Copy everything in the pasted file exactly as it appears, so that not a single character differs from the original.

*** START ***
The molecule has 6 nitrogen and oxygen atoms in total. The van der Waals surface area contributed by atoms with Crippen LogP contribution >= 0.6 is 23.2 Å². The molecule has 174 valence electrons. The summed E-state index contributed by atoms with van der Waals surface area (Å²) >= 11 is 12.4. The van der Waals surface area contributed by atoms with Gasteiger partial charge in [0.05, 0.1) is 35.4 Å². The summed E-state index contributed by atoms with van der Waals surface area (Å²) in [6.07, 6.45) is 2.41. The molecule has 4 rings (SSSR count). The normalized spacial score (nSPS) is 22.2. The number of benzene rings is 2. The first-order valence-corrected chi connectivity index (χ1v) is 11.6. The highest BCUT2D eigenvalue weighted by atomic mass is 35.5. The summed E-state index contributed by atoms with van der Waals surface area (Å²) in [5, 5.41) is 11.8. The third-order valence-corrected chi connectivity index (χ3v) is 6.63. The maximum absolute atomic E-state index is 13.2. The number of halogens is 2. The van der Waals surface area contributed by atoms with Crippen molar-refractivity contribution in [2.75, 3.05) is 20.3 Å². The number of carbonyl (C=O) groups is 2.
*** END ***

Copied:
The molecule has 6 nitrogen and oxygen atoms in total. The van der Waals surface area contributed by atoms with Crippen LogP contribution >= 0.6 is 23.2 Å². The molecule has 174 valence electrons. The summed E-state index contributed by atoms with van der Waals surface area (Å²) >= 11 is 12.4. The van der Waals surface area contributed by atoms with Gasteiger partial charge in [0.05, 0.1) is 35.4 Å². The summed E-state index contributed by atoms with van der Waals surface area (Å²) in [6.07, 6.45) is 2.41. The molecule has 4 rings (SSSR count). The normalized spacial score (nSPS) is 22.2. The number of benzene rings is 2. The first-order valence-corrected chi connectivity index (χ1v) is 11.6. The highest BCUT2D eigenvalue weighted by atomic mass is 35.5. The summed E-state index contributed by atoms with van der Waals surface area (Å²) in [5, 5.41) is 11.8. The third-order valence-corrected chi connectivity index (χ3v) is 6.63. The maximum absolute atomic E-state index is 13.2. The number of halogens is 2. The van der Waals surface area contributed by atoms with Crippen molar-refractivity contribution in [2.75, 3.05) is 20.3 Å². The number of carbonyl (C=O) groups is 2.